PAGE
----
By Svante E. Cornell and Michael Jonsson
UPPSALA, Sweden: After almost eight years of sustained efforts and billions of
dollars, Washington and Brussels are determined to create an independent state
What they are ushering into existence, however, looks set to become a heavily criminalized state in the heart of Europe, with far- reaching implications.
When the international community intervened in Kosovo in 1999, it had the right intentions but the wrong friends. The United States and its allies did not reward the popular Kosovar leader Ibrahim Rugova for eight years of patient resistance against Serbian maltreatment, but only acted decisively after the paramilitary Kosovo Liberation Army provoked the Yugoslav military into a major crackdown, which led to the Kosovo war.
This was understandable, probably unavoidable, but also unfortunate. Much of what ails Kosovo today stems in part from the failure to deal with the side-effects of the intervention and with the continued power of the now-disbanded KLA.
The war gave the KLA increased legitimacy, following and funding. But the KLA was hardly a poster child for high-minded guerrilla warfare. Considered a terrorist organization by the United States and other Western governments, during the war it used lethal force against competing Kosovar political movements and Kosovars suspected of collaboration with the Serbs.
It received extensive funding from drug trafficking and engaged in serious human rights violations. In spite of this track record, once the war finished, the KLA was allowed to reinvent itself into a political party, the PDK, and to form most of the Kosovo Protection Corps as well as the police force.
The consequences were entirely predictable. Several members of Rugova's popular LDK party were attacked and killed, creating a situation in which the two leading parties in Kosovo developed their own semi-official "security services."
Albanian organized crime cashed in on alliances created with leading Kosovar Albanian politicians and today control much of the heroin traffic to Western Europe.
Remnants of the KLA -- and its funding network -- were involved in fomenting unrest in southern Serbia and northern Macedonia, twice bringing the latter to the brink of full-blown conflict. Members of the Kosovo Protection Corps have also been arrested on charges of killing civilian Serbs.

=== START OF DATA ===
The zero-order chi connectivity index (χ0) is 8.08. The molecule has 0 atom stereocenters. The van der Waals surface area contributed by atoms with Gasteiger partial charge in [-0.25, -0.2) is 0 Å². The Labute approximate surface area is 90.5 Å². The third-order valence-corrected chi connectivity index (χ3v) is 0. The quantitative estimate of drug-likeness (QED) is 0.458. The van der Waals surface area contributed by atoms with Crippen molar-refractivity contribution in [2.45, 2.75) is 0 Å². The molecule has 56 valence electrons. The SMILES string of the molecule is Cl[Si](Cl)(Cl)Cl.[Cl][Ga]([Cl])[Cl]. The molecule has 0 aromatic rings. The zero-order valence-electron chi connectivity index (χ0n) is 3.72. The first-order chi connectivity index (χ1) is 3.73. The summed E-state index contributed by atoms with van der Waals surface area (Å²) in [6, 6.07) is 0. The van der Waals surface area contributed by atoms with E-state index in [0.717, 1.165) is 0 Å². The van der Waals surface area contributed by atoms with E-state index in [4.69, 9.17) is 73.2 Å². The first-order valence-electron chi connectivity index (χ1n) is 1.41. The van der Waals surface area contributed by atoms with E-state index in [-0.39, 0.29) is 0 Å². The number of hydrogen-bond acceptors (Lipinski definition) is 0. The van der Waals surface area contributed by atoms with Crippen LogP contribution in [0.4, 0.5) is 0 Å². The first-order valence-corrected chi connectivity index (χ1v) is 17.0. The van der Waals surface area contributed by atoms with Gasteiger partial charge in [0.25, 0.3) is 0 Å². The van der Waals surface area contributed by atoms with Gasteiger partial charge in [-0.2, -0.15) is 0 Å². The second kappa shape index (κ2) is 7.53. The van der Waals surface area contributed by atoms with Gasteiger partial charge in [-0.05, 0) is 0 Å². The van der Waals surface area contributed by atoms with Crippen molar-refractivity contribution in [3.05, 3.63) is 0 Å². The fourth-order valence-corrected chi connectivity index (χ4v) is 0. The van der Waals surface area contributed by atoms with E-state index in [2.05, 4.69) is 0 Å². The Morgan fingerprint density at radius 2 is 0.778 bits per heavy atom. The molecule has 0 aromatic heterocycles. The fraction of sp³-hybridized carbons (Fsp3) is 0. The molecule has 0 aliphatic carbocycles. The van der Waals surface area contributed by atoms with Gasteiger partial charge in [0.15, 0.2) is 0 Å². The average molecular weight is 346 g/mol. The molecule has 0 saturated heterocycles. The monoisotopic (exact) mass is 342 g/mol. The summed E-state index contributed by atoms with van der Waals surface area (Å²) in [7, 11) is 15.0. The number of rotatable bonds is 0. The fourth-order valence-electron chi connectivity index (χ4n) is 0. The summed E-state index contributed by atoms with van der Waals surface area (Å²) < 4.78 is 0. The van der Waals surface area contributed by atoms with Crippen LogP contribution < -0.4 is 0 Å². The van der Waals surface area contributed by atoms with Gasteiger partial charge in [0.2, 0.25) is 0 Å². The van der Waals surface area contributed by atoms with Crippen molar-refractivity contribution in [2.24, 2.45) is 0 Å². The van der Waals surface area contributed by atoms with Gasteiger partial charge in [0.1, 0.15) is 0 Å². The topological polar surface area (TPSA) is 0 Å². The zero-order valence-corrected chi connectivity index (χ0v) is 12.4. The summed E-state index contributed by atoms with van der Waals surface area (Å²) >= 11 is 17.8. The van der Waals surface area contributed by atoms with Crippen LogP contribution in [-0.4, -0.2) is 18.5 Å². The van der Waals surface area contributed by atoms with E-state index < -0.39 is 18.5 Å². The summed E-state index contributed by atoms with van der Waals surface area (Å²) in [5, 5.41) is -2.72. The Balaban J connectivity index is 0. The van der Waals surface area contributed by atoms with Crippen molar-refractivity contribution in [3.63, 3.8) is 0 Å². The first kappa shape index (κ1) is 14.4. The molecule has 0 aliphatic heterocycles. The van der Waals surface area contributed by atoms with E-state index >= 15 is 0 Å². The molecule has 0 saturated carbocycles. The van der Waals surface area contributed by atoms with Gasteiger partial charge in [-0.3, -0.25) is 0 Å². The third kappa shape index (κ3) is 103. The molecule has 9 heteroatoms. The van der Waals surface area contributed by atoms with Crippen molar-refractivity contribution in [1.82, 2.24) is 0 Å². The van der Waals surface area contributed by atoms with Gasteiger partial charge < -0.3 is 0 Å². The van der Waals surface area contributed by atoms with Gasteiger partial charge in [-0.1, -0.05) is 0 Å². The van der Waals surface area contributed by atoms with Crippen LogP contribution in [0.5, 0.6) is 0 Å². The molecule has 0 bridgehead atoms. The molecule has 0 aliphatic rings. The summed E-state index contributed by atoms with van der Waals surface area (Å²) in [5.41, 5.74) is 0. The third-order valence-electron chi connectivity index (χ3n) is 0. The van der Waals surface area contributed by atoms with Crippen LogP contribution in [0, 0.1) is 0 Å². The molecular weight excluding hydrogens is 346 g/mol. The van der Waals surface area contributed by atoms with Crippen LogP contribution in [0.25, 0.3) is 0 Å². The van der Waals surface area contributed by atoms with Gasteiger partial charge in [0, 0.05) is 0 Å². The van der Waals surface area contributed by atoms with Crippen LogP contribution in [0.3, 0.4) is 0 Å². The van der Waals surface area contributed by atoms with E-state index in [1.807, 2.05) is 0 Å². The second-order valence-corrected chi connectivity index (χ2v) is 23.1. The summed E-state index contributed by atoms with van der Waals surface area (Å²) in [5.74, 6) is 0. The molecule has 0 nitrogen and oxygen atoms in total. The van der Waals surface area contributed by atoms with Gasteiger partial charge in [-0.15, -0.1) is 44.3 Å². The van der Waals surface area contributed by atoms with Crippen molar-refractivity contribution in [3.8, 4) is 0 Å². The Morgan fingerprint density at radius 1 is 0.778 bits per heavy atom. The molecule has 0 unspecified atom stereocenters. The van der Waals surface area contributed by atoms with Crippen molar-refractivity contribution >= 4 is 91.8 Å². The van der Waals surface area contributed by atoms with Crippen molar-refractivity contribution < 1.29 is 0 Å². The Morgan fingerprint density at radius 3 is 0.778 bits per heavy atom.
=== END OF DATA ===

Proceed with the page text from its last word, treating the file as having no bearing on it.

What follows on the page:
The KLA legacy groups have created a major problem for the UN Mission in Kosovo and the multinational Kosovo Force.
In March 2004, KLA-affiliated groups organized riots against the detention of their leaders on war- crime charges. Massive unrest over the following days killed 19 and injured hundreds. Many Kosovar policemen -- also with roots in the KLA -- did nothing, while others took active part in the rioting.
In private, members of the UN police force acknowledge that they and the multinational forces in Kosovo have become reluctant to target former KLA members involved in organized crime.
After a year of negotiations on Kosovo's status, the special UN envoy, Martti Ahtisaari, has stated that "the potential for negotiations is exhausted." Ahtissari's plan, which would grant Kosovo de-facto statehood under limited European supervision, is currently before the UN Security Council.
Serbia has rejected the plan and Russian officials have hinted that they may use their veto. On the other hand, Kosovar groups have threatened extensive riots if Kosovar aspirations for indepedence are further frustrated, in effect blackmailing the international community.
Even if this impasse is successfully resolved, the Kosovo problem will not be. The leadership of the new state would at best be under heavy influence from organized crime, and at worst in direct collusion with criminal groups.
In June 2003, a spokesman for the UN police said that Kosovo "is not a society affected by organized crime, but a society founded on organized crime."
Some European officials insist that things have improved since then, but local analysts disagree. As a local expert told the authors, it is more appropriate to speak of "state institutionalized crime" than "organized crime" in Kosovo.
As the record in many post-Communist countries shows, the salience of corruption and organized crime has the potential to thwart all forms of political and economic development and to turn countries into failing states.
Clearly, the Kosovo question offers few positive policy options. Handing the province back to Serbia would hardly solve any problems. Neither would continuing to hold it in limbo.
But unless decisive steps are taken to clamp down on organized crime and its linkages to Kosovo's political elite while the international community still has jurisdiction over the territory, there will be many opportunities to regret the mistake and few to amend it.
Svante E. Cornell is research director, and Michael Jonsson a researcher, at the Central Asia-Caucasus Institute & Silk Road Studies Program, a joint center at Johns Hopkins University-SAIS and Uppsala University, Sweden.